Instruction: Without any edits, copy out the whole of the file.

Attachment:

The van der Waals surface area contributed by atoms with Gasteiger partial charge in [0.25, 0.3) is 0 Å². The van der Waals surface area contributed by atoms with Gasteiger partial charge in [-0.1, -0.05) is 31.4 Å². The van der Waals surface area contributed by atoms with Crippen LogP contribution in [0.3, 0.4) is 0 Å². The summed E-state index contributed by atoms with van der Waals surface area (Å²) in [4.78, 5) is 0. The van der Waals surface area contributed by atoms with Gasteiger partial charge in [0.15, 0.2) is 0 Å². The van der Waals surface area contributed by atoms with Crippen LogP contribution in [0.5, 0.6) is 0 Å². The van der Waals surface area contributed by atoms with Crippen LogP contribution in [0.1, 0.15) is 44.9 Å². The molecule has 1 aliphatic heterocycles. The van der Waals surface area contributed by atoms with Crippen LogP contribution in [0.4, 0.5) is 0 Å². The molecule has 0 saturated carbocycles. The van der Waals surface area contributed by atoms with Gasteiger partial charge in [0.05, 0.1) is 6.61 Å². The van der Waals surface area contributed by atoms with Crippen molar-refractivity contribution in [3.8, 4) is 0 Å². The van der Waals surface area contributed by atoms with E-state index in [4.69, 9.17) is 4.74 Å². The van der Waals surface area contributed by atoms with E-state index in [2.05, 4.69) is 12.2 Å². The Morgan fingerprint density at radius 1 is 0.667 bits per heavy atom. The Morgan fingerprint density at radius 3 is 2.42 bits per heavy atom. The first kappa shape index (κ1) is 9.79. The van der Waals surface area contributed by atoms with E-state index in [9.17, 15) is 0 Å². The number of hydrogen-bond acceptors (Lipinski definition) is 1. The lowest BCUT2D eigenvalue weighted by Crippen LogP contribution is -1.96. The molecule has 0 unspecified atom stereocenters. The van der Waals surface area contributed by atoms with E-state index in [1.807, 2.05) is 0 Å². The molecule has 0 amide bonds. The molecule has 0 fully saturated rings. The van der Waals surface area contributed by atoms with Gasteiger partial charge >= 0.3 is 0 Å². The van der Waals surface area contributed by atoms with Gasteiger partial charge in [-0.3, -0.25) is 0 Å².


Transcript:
The van der Waals surface area contributed by atoms with Gasteiger partial charge in [0.25, 0.3) is 0 Å². The van der Waals surface area contributed by atoms with Gasteiger partial charge in [-0.1, -0.05) is 31.4 Å². The van der Waals surface area contributed by atoms with Crippen LogP contribution in [0.3, 0.4) is 0 Å². The summed E-state index contributed by atoms with van der Waals surface area (Å²) in [4.78, 5) is 0. The van der Waals surface area contributed by atoms with Gasteiger partial charge in [0.15, 0.2) is 0 Å². The van der Waals surface area contributed by atoms with Crippen LogP contribution in [0.5, 0.6) is 0 Å². The van der Waals surface area contributed by atoms with Crippen LogP contribution in [0.1, 0.15) is 44.9 Å². The molecule has 1 aliphatic heterocycles. The van der Waals surface area contributed by atoms with Crippen LogP contribution in [0.4, 0.5) is 0 Å². The molecule has 0 saturated carbocycles. The van der Waals surface area contributed by atoms with Gasteiger partial charge in [0.05, 0.1) is 6.61 Å². The van der Waals surface area contributed by atoms with Crippen molar-refractivity contribution in [3.8, 4) is 0 Å². The van der Waals surface area contributed by atoms with E-state index in [4.69, 9.17) is 4.74 Å². The van der Waals surface area contributed by atoms with E-state index in [2.05, 4.69) is 12.2 Å². The Morgan fingerprint density at radius 1 is 0.667 bits per heavy atom. The Morgan fingerprint density at radius 3 is 2.42 bits per heavy atom. The first kappa shape index (κ1) is 9.79. The van der Waals surface area contributed by atoms with E-state index in [9.17, 15) is 0 Å². The number of hydrogen-bond acceptors (Lipinski definition) is 1. The lowest BCUT2D eigenvalue weighted by Crippen LogP contribution is -1.96. The molecule has 0 unspecified atom stereocenters. The van der Waals surface area contributed by atoms with E-state index in [1.807, 2.05) is 0 Å². The molecule has 0 amide bonds. The molecule has 0 fully saturated rings. The van der Waals surface area contributed by atoms with Gasteiger partial charge >= 0.3 is 0 Å². The van der Waals surface area contributed by atoms with Gasteiger partial charge in [-0.3, -0.25) is 0 Å².